The Painted Stuttgart cards, c.1430
Ducks, falcons, stags and hounds... luxury playing cards from southwest Germany, probably for fashionable esteem. Around 1400 the sport of hunting was part of life at court, as depicted in books and playing cards of the day.
Originally in the collections of the dukes of Bavaria, these are considered amongst the earliest surviving sets of playing cards. The cards are made from pasteboard consisting of up to six sheets of paper glued together, over which a layer of gesso was applied on the front side. Outlines of the designs were scratched into the surface, while some details were drawn with pen and ink. The entire surface was gilded and the designs were then painted over the gold using a variety of colours and metal applications. The backs are painted dark red. A study of the watermarks in the paper revealed that it came from the Ravensburg paper mill and was made between 1427 and 1431.
In the paint layers of the Stuttgarter Kartenspiel an impressive range of pigments has been detected: white lead, chalk, lead-tin yellow, yellow lake, green basic copper sulphate hydrate, copper green, azurite, vermilion, red lake, minium, charcoal black, and lamp black. A considerable variety of different metal applications results in the splendid appearance of the playing cards: poliment twist-gold, unpolished silver and gold leaf on a white ground, mordant gilding, gilding with mosaic gold, and glazing of twist-gold and mosaic gold with red lake have been observed.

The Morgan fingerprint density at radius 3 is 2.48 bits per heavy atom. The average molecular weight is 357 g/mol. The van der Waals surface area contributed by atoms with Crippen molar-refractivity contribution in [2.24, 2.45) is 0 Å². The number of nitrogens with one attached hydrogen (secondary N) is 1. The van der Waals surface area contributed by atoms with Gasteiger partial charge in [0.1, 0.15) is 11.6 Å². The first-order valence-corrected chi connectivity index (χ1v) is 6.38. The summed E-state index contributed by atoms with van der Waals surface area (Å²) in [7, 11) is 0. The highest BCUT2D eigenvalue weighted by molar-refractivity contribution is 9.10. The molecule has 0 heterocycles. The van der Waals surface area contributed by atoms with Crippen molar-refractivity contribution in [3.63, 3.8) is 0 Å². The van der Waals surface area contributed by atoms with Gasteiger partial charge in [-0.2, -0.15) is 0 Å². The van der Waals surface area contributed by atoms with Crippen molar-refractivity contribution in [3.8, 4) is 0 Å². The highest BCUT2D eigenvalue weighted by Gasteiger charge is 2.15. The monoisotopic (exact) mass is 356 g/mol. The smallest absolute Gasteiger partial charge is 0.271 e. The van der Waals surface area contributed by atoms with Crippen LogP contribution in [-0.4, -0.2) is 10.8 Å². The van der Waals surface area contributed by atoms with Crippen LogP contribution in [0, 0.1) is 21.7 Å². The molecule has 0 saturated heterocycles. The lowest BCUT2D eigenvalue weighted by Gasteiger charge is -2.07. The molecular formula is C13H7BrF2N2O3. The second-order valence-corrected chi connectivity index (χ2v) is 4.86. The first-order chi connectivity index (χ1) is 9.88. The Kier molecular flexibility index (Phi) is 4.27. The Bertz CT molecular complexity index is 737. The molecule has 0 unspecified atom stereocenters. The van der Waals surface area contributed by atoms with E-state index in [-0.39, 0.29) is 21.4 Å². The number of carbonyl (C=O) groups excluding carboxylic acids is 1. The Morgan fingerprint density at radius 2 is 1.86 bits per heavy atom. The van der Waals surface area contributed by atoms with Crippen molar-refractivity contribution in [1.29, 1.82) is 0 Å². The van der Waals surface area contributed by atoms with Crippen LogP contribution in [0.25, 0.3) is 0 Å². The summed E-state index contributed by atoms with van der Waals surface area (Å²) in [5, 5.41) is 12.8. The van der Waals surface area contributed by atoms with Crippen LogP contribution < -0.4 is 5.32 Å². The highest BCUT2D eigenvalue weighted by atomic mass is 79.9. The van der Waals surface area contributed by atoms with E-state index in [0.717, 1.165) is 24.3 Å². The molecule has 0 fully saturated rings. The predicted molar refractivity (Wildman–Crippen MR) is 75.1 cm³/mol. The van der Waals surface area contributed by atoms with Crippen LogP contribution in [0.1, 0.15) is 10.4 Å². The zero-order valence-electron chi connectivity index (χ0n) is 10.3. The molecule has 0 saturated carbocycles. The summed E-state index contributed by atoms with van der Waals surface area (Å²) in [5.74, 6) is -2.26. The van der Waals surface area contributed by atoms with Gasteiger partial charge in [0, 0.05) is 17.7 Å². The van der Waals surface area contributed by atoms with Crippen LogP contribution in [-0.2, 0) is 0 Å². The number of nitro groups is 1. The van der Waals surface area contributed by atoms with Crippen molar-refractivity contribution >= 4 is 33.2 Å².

These cards were made by an unknown workshop in southern Germany, possibly Swabia. The artist has chosen suit symbols and the court hierarchy in relation to the theme of the courtly hunt. Parallels with Italian hand-painted cards can be seen in the attitudes of the court cards and the narrow landscapes with grass, whilst similarities in the arrangement of the numeral cards can be noted in other early playing cards from Germany (e.g. Master of the Playing Cards).